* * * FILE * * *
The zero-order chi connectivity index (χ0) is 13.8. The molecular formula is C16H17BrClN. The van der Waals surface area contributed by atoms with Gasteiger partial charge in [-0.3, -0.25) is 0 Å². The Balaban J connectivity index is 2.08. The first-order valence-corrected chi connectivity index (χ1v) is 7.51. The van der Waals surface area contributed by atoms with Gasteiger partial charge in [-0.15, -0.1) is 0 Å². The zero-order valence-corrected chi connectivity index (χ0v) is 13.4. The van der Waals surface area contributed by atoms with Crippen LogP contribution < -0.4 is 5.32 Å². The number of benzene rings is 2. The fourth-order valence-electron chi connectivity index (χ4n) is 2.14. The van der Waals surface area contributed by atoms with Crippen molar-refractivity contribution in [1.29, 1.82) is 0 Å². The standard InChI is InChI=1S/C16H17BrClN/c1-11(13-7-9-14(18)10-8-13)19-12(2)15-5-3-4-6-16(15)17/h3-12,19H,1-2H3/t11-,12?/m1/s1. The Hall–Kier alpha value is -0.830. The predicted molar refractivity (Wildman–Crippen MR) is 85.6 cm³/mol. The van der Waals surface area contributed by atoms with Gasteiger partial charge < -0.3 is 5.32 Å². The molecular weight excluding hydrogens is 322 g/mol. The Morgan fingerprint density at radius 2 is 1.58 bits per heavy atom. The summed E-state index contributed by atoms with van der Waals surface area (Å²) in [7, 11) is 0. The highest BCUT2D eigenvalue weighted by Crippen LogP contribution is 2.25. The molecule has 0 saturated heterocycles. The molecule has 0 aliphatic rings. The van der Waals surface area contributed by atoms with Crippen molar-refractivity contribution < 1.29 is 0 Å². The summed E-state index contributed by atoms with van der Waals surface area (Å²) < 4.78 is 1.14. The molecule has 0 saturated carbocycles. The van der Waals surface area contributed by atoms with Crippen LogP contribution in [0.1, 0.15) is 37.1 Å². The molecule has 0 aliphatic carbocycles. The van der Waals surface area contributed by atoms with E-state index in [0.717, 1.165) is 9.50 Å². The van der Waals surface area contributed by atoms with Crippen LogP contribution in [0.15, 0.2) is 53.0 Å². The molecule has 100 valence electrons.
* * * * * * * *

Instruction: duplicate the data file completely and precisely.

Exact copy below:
The zero-order chi connectivity index (χ0) is 13.8. The molecular formula is C16H17BrClN. The van der Waals surface area contributed by atoms with Gasteiger partial charge in [-0.3, -0.25) is 0 Å². The Balaban J connectivity index is 2.08. The first-order valence-corrected chi connectivity index (χ1v) is 7.51. The van der Waals surface area contributed by atoms with Gasteiger partial charge in [-0.15, -0.1) is 0 Å². The zero-order valence-corrected chi connectivity index (χ0v) is 13.4. The van der Waals surface area contributed by atoms with Crippen LogP contribution < -0.4 is 5.32 Å². The number of benzene rings is 2. The fourth-order valence-electron chi connectivity index (χ4n) is 2.14. The van der Waals surface area contributed by atoms with Crippen molar-refractivity contribution in [1.29, 1.82) is 0 Å². The standard InChI is InChI=1S/C16H17BrClN/c1-11(13-7-9-14(18)10-8-13)19-12(2)15-5-3-4-6-16(15)17/h3-12,19H,1-2H3/t11-,12?/m1/s1. The Hall–Kier alpha value is -0.830. The predicted molar refractivity (Wildman–Crippen MR) is 85.6 cm³/mol. The van der Waals surface area contributed by atoms with Gasteiger partial charge < -0.3 is 5.32 Å². The molecular weight excluding hydrogens is 322 g/mol. The Morgan fingerprint density at radius 2 is 1.58 bits per heavy atom. The summed E-state index contributed by atoms with van der Waals surface area (Å²) in [7, 11) is 0. The highest BCUT2D eigenvalue weighted by Crippen LogP contribution is 2.25. The molecule has 0 saturated heterocycles. The molecule has 0 aliphatic rings. The van der Waals surface area contributed by atoms with Crippen molar-refractivity contribution < 1.29 is 0 Å². The summed E-state index contributed by atoms with van der Waals surface area (Å²) < 4.78 is 1.14. The molecule has 0 saturated carbocycles. The van der Waals surface area contributed by atoms with Crippen LogP contribution in [0.1, 0.15) is 37.1 Å². The molecule has 0 aliphatic carbocycles. The van der Waals surface area contributed by atoms with E-state index in [0.717, 1.165) is 9.50 Å². The van der Waals surface area contributed by atoms with Crippen LogP contribution in [0.15, 0.2) is 53.0 Å². The molecule has 100 valence electrons.